DeWitt students’ artwork spreads smiles to Spartans

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The violence on Michigan State’s campus on Feb. 13 prompted many in the Lansing community to support Michigan State students. “Spartan Strong” posters, signs in store windows, and thousands upon thousands of flowers brightened the usually dreary mid-February campus. The university’s more than 50,000 students realized that there are hundreds of thousands more who care deeply for them, and wanted to express that in even the smallest of ways.

In the Communication Arts and Sciences building on campus, splashes of color in children’s artwork brightened the halls. The posters were the idea of Julie Fusi, an executive assistant in the building. Fusi grew up in DeWitt Public Schools and taught in two Lansing-area schools after graduating from Michigan State. Fusi was born, raised and started her family in the area. She calls Michigan State University and its surrounding community “an extended family.” 

Angry that someone had hurt her community, Fusi redirected her feelings into something positive. “My mind went immediately to, ‘How can I help?’” Fusi said. “This is my home. These are my people. I just wanted to help in any way that I could.” 

Julie’s 6-year-old daughter’s artwork adorns the walls and bulletin boards in her office, which inspired the mother of three to reach out to a friend, Whitney Fiebiger, a teacher at DeWitt Middle School, and Hannah Fogel, her daughter’s kindergarten teacher at Schavey Road Elementary School. 

In the following days, Fiebiger and Fogel’s classes created an art gallery to grace the brick interior of one of the busiest buildings on Michigan State’s campus. Fiebiger brought the project to the attention of other teachers and classes at DeWitt Middle School, prompting students from across the school to contribute. Fusi compiled the students’ artwork and hung them around the CAS building with help from her two oldest children, ages 6 and 4, before MSU classes resumed on Feb. 20.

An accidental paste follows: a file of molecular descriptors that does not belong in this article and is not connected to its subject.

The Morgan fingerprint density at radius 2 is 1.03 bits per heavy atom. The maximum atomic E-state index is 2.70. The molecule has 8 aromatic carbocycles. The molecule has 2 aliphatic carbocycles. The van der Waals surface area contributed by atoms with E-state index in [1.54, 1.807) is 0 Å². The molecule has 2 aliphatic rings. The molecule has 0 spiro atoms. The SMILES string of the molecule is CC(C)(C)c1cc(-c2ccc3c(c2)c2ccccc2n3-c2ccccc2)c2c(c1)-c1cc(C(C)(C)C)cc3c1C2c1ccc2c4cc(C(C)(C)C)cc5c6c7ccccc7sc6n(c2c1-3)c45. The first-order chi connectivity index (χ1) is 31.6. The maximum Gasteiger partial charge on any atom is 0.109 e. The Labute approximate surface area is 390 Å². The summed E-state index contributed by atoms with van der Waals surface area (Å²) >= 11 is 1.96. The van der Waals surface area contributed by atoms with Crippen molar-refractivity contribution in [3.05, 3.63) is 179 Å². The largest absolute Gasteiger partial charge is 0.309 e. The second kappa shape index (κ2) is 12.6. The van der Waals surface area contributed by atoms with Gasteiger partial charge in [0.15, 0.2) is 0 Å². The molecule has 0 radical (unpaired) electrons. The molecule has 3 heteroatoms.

Fiebiger told Fusi how hard it had been to come to school the next day and talk with her middle school students about the events. One middle school student described it as a “reality check.” “With it being in our backyard, they were pretty shaken up,” said Fiebiger.

But Fiebiger noticed a change in her students after she offered them a way to help. Students said it felt good to think they might be making a difference. “I think it was a good time for them to reflect,” said Fiebiger. “Let’s take a pause, take a minute. Try to make somebody smile.”

Acts of kindness like this are a main focus for Fogel’s kindergarten class. Fogel teaches her students to be, “bucket-fillers,” spreading love to people even if they don’t know them or why they may need support. 

“They were really excited to help but didn’t really understand why they were doing it,” said Fogel. “So that started a conversation about how we don’t always know who we’re doing kind things for personally, but we always need to be kind to others. Whether we know them or don’t know them, whether we see them or not.”

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